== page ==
Tunisia, home to the first and arguably most successful of the 2011 Arab uprisings, appears to be backsliding in its transition to democracy. In mid-2021, President Kaïs Saïed consolidated powers in the executive through a series of steps widely regarded as unconstitutional. Opposition is growing though the president retains a strong social base. The polarisation could threaten stability, particularly as it intersects with persistent budgetary woes and popular discontent over economic and other inequality. Crisis Group works to help resolve these tensions in a country that remains critical for security in North Africa as a whole.

CrisisWatch Tunisia

Unchanged Situation

Authorities continued to silence dissent, and European Union (EU) proposed financial assistance while urging Tunis to tighten border control.

Opposition protested continued harassment of govt critics. Islamist-inspired An-Nahda party 12 June confirmed three imprisoned party leaders on hunger strike to protest “detention conditions and non-respect of fundamental rights”; one of them, Sahbi Atig, early June reportedly spent several days in intensive care due to deteriorating health. Hundreds of main opposition coalition National Salvation Front supporters 18 June protested in capital Tunis to demand release of President Saïed’s opponents, including coalition’s co-founder Jaouhar Ben Mbarek and An-Nahda leader Rached Ghannouchi. Authorities 20 June detained prominent journalist Zied Heni near Tunis for allegedly “insulting the head of state”, released him on bail two days later.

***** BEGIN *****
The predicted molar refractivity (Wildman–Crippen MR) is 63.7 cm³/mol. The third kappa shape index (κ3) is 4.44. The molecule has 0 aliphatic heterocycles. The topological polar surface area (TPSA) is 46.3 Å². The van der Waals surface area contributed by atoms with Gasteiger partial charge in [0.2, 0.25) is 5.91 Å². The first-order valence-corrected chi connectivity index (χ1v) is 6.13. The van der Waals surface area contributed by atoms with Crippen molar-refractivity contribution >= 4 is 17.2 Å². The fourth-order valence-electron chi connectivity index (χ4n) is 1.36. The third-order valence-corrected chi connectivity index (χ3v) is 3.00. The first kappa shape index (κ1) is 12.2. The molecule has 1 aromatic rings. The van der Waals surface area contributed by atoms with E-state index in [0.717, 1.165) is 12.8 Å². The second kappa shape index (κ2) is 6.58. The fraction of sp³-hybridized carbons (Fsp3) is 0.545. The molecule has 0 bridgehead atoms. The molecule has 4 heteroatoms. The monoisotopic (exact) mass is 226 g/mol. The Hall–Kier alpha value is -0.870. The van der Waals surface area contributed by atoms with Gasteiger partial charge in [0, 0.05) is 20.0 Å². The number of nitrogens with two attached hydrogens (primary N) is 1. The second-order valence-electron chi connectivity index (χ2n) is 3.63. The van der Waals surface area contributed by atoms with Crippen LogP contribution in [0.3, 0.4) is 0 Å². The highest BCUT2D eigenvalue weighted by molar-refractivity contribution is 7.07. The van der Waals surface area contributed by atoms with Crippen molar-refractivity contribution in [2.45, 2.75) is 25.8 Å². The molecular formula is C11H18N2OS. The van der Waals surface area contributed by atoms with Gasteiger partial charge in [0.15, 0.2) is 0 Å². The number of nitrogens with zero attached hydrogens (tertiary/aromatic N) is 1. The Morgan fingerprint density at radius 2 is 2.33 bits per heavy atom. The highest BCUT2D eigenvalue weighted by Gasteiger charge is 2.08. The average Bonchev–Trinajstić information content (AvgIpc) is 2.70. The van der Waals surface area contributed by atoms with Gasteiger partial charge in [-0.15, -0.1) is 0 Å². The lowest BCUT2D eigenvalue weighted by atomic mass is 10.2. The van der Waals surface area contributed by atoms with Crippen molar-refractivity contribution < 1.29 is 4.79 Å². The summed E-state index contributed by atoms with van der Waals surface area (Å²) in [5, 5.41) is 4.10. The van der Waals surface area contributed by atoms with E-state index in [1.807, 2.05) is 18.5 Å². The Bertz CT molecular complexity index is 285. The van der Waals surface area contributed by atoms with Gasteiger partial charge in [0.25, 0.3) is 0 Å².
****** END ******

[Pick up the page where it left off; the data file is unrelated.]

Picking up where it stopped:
EU offered financial aid to Tunis to boost economy, tighten border control. EU Commission President Ursula von der Leyen 11 June visited Tunis along with Italian PM Giorgia Meloni and Dutch PM Mark Rutte, said EU may loan over €1bn to help Tunisia boost its battered economy and tighten border control. Ahead of meeting, Saïed 10 June said Tunisia would not accept to act as other countries’ border guard. German and French Interior Ministers Nancy Faeser and Gérald Darmanin 19 June met with Saïed in Tunis to discuss migration and security issues; France announced nearly €26mn in aid to combat irregular migration. Families of jailed judges and politicians late June accused EU of whitewashing Saïed’s authoritarianism in hope he can stem migration to Europe.

Anti-migrant sentiment persisted, notably in Sfax. In joint statement, human rights and other organisations 2 June condemned violence against sub-Saharan migrants and urged authorities to protect migrants and combat discrimination. Tensions continued to run high in coastal city of Sfax, a hub for migrant crossings to Europe. Notably, clashes 17-18 June reportedly broke out between Sfax residents and migrants, causing property damage, while hundreds 25 June demonstrated in Sfax against presence of irregular migrants.

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In The News

19 May 2023
The Europeans feel that they are on the front line of instability in North Africa and in the Mediterranean. Euronews

Riccardo Fabiani

Project Director, North Africa

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Michaël Béchir Ayari

Senior Analyst, Tunisia

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